Brochure Opel Ascona A (Dutch, 1974)

Sunday, 26 October 2014

1969, Television: “Fabian van Fallada”

On wednesday 29 October the Flemish youth series "Fabian van Fallada" premieres on the BRT (Belgian Radio and Television, now VRT). Directed by Senne Rouffaer and Bert Struys and written by Lo Vermeulen and Karel Jeuninckx, this historical/fantasy series became immensely popular at the time of broadcast. A total of thirteen black and white episodes were produced. The main character, Fabian Van Fallada was played by Jef Demedts.

This 18th century tale was filmed in Bokrijk (Genk, Belgium) and the valleys of the Bonne and Hoyoux in the Belgian Ardennes. The Crébillon family lived in the beautiful castle Jehay-Bodegnée (Amay, Belgium), the headquarters of the Werewolf gang were castle ruins of Moha (Wanze, Belgium). The Marquis Mordant lived in the château de Libois (Libois, Belgium).
Castle Jehay-Bodegnée (Amay, Belgium) home of the Crébillon family
The castle ruins of Moha (Wanze, Belgium), headquarters of the Werewolf gang
Château de Libois (Libois, Belgium), home of the Marquis Mordant
Synopsis
Fabian van Fallada (Jef Demedts), an Austrian Hussar Army lieutenant, is falsely accused of theft and condemned to the gallows. Luckily he can escape from prison with the help of Mammelies de Crébillon (Fanny Winkler) and her granddaughter Anne (Kris Smet). Mammelies has a magic mirror called Fierlefijn and a midget Knudde (Louis Vervoort) who can change into a talking horse. A gang of robbers lead by the Werewolf ravage the region. Together with the beautiful Anne, the minstrel Wannes (Walter Moeremans) and the ex-gang member Kasper (Jan Reussens), Fabian tries to unmask the Werewolf...
Jef Demedts as Fabian van Fallada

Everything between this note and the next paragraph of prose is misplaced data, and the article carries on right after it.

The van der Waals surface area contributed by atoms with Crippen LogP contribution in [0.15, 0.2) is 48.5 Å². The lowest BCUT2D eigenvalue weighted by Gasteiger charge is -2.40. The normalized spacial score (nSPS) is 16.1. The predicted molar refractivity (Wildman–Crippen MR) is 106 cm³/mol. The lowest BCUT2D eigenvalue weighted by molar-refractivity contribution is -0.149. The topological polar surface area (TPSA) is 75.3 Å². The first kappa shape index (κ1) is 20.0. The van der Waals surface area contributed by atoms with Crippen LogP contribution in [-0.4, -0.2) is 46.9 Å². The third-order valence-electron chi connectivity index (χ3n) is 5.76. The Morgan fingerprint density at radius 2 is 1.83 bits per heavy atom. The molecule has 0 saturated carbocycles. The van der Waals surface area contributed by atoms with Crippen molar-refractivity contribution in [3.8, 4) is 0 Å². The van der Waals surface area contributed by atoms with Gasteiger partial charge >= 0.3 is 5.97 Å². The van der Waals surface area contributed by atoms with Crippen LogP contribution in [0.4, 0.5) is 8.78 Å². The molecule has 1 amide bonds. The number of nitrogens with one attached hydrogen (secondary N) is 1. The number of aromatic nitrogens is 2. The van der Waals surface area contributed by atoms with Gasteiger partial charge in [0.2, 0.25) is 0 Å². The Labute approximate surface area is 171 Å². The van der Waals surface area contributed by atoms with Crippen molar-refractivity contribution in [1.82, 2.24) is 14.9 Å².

Fanny Winkler as Mammelies de Crébillon and
Yvonne Lex as Margot de Crébillon
Domien De Gruyter as Markies Jean de Mordant and
Marilou Mermans as Isabeau de Crébillon
Kris Smet as Anne de Crébillon
Walter Moeremans as Wannes
Ward de Ravet as Commandant
and .... the Werewolf
Main Cast
  • Jef Demedts as Fabian van Fallada
  • Fanny Winkler as Mammelies de Crébillon
  • Yvonne Lex as Margot de Crébillon
  • Marilou Mermans as Isabeau de Crébillon
  • Kris Smet as Anne de Crébillon
  • Domien De Gruyter as Markies Jean de Mordant
  • Louis Vervoort as Knudde
  • Walter Moeremans as Wannes
  • Jan Reussens as Kasper
  • Ward de Ravet as Commandant

Fabian van Fallada Opening Credits

Thursday, 16 October 2014

1968, Cars: Renault 6

French car maker Renault introduced their new 6 at the 1968 Paris Motor Show. The car was intended to compete with the Citroën Ami 6 and the Citroën Dyane. The Renault 6 used the R4 platform as well as its 845 cc engine. The car was technically almost identical to the Renault 4, but visually it had the looks of the Renault 16.

In 1970 the car was updated with the more powerful 1.1 litre engine from the Renault 8, higher equipment, a new gearbox and cooling system, and front disc brakes.